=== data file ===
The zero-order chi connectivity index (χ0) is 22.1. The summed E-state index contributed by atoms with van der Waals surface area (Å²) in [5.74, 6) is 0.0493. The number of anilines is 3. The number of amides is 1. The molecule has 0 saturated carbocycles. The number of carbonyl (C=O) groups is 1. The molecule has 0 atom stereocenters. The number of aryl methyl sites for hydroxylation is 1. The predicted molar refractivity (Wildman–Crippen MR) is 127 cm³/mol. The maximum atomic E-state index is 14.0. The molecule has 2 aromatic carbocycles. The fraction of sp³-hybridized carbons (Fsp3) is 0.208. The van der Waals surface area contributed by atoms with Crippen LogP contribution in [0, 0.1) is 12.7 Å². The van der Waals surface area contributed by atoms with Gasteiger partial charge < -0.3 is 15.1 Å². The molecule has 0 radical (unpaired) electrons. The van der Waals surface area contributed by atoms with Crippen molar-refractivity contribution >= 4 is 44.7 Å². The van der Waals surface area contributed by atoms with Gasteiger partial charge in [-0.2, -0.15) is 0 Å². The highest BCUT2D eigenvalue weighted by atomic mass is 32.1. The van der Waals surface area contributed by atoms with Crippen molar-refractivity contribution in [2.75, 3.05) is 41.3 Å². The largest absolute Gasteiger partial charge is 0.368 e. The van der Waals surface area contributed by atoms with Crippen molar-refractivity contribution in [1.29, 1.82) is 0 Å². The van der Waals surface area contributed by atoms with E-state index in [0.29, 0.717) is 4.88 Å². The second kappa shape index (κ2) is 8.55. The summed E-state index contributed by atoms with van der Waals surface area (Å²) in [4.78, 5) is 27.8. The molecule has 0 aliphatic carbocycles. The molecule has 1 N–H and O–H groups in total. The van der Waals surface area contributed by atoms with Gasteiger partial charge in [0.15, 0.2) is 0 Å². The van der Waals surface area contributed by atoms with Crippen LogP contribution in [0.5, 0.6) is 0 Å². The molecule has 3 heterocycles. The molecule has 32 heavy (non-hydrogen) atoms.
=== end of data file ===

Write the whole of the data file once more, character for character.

The zero-order chi connectivity index (χ0) is 22.1. The summed E-state index contributed by atoms with van der Waals surface area (Å²) in [5.74, 6) is 0.0493. The number of anilines is 3. The number of amides is 1. The molecule has 0 saturated carbocycles. The number of carbonyl (C=O) groups is 1. The molecule has 0 atom stereocenters. The number of aryl methyl sites for hydroxylation is 1. The predicted molar refractivity (Wildman–Crippen MR) is 127 cm³/mol. The maximum atomic E-state index is 14.0. The molecule has 2 aromatic carbocycles. The fraction of sp³-hybridized carbons (Fsp3) is 0.208. The van der Waals surface area contributed by atoms with Crippen LogP contribution in [0, 0.1) is 12.7 Å². The van der Waals surface area contributed by atoms with Gasteiger partial charge < -0.3 is 15.1 Å². The molecule has 0 radical (unpaired) electrons. The van der Waals surface area contributed by atoms with Crippen molar-refractivity contribution >= 4 is 44.7 Å². The van der Waals surface area contributed by atoms with Gasteiger partial charge in [-0.2, -0.15) is 0 Å². The highest BCUT2D eigenvalue weighted by atomic mass is 32.1. The van der Waals surface area contributed by atoms with Crippen molar-refractivity contribution in [2.75, 3.05) is 41.3 Å². The largest absolute Gasteiger partial charge is 0.368 e. The van der Waals surface area contributed by atoms with Crippen molar-refractivity contribution in [1.29, 1.82) is 0 Å². The van der Waals surface area contributed by atoms with E-state index in [0.29, 0.717) is 4.88 Å². The second kappa shape index (κ2) is 8.55. The summed E-state index contributed by atoms with van der Waals surface area (Å²) in [4.78, 5) is 27.8. The molecule has 0 aliphatic carbocycles. The molecule has 1 N–H and O–H groups in total. The van der Waals surface area contributed by atoms with Gasteiger partial charge in [0.15, 0.2) is 0 Å². The van der Waals surface area contributed by atoms with Crippen LogP contribution in [0.5, 0.6) is 0 Å². The molecule has 3 heterocycles. The molecule has 32 heavy (non-hydrogen) atoms.